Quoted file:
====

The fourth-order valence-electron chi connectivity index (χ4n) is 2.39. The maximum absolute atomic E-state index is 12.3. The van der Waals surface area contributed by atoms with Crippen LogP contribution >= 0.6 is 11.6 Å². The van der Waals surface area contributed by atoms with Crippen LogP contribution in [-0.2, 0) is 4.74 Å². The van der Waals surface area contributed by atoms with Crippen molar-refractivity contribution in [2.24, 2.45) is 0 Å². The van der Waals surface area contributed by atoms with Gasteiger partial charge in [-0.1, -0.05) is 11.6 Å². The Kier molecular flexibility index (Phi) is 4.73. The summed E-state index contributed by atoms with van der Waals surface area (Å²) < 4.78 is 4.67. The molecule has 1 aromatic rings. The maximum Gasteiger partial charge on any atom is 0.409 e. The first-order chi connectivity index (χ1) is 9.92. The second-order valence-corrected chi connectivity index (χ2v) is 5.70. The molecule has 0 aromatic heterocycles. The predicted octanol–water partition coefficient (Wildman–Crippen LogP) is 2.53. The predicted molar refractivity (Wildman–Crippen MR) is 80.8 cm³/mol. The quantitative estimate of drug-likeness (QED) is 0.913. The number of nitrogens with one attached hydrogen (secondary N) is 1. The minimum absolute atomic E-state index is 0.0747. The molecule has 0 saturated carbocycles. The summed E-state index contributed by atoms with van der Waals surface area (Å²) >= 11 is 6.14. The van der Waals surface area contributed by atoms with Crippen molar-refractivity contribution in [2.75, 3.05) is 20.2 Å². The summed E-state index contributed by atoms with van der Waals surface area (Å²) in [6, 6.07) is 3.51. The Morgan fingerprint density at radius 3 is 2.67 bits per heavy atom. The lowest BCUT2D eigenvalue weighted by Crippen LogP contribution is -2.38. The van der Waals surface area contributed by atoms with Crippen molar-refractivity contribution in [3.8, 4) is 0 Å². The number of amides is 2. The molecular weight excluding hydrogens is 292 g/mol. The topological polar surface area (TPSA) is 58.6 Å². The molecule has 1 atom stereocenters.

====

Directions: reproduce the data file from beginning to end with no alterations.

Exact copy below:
The fourth-order valence-electron chi connectivity index (χ4n) is 2.39. The maximum absolute atomic E-state index is 12.3. The van der Waals surface area contributed by atoms with Crippen LogP contribution >= 0.6 is 11.6 Å². The van der Waals surface area contributed by atoms with Crippen LogP contribution in [-0.2, 0) is 4.74 Å². The van der Waals surface area contributed by atoms with Crippen molar-refractivity contribution in [2.24, 2.45) is 0 Å². The van der Waals surface area contributed by atoms with Gasteiger partial charge in [-0.1, -0.05) is 11.6 Å². The Kier molecular flexibility index (Phi) is 4.73. The summed E-state index contributed by atoms with van der Waals surface area (Å²) < 4.78 is 4.67. The molecule has 1 aromatic rings. The maximum Gasteiger partial charge on any atom is 0.409 e. The first-order chi connectivity index (χ1) is 9.92. The second-order valence-corrected chi connectivity index (χ2v) is 5.70. The molecule has 0 aromatic heterocycles. The predicted octanol–water partition coefficient (Wildman–Crippen LogP) is 2.53. The predicted molar refractivity (Wildman–Crippen MR) is 80.8 cm³/mol. The quantitative estimate of drug-likeness (QED) is 0.913. The number of nitrogens with one attached hydrogen (secondary N) is 1. The minimum absolute atomic E-state index is 0.0747. The molecule has 0 saturated carbocycles. The summed E-state index contributed by atoms with van der Waals surface area (Å²) >= 11 is 6.14. The van der Waals surface area contributed by atoms with Crippen molar-refractivity contribution in [2.75, 3.05) is 20.2 Å². The summed E-state index contributed by atoms with van der Waals surface area (Å²) in [6, 6.07) is 3.51. The Morgan fingerprint density at radius 3 is 2.67 bits per heavy atom. The lowest BCUT2D eigenvalue weighted by Crippen LogP contribution is -2.38. The van der Waals surface area contributed by atoms with Crippen molar-refractivity contribution in [3.8, 4) is 0 Å². The number of amides is 2. The molecular weight excluding hydrogens is 292 g/mol. The topological polar surface area (TPSA) is 58.6 Å². The molecule has 1 atom stereocenters.